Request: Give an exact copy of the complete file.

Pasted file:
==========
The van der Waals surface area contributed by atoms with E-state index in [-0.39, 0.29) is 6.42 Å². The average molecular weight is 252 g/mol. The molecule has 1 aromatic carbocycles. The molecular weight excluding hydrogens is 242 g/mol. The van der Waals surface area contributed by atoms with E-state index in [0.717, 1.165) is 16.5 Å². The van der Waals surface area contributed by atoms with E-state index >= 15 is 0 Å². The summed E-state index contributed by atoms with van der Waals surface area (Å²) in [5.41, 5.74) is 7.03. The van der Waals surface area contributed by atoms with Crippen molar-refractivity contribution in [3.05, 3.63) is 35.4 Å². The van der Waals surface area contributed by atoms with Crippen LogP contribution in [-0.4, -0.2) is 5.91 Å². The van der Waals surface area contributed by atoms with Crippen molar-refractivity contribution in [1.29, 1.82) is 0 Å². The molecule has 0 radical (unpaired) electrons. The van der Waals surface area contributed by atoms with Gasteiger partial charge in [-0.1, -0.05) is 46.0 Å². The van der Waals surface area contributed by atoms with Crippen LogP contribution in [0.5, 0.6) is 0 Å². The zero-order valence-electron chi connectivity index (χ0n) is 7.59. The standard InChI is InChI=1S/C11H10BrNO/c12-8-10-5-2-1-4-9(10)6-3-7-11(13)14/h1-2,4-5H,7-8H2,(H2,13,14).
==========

The van der Waals surface area contributed by atoms with E-state index in [-0.39, 0.29) is 6.42 Å². The average molecular weight is 252 g/mol. The molecule has 1 aromatic carbocycles. The molecular weight excluding hydrogens is 242 g/mol. The van der Waals surface area contributed by atoms with E-state index in [0.717, 1.165) is 16.5 Å². The van der Waals surface area contributed by atoms with E-state index >= 15 is 0 Å². The summed E-state index contributed by atoms with van der Waals surface area (Å²) in [5.41, 5.74) is 7.03. The van der Waals surface area contributed by atoms with Crippen molar-refractivity contribution in [3.05, 3.63) is 35.4 Å². The van der Waals surface area contributed by atoms with Crippen LogP contribution in [-0.4, -0.2) is 5.91 Å². The van der Waals surface area contributed by atoms with Crippen molar-refractivity contribution in [1.29, 1.82) is 0 Å². The molecule has 0 radical (unpaired) electrons. The van der Waals surface area contributed by atoms with Gasteiger partial charge in [-0.1, -0.05) is 46.0 Å². The van der Waals surface area contributed by atoms with Crippen LogP contribution in [0.5, 0.6) is 0 Å². The zero-order valence-electron chi connectivity index (χ0n) is 7.59. The standard InChI is InChI=1S/C11H10BrNO/c12-8-10-5-2-1-4-9(10)6-3-7-11(13)14/h1-2,4-5H,7-8H2,(H2,13,14).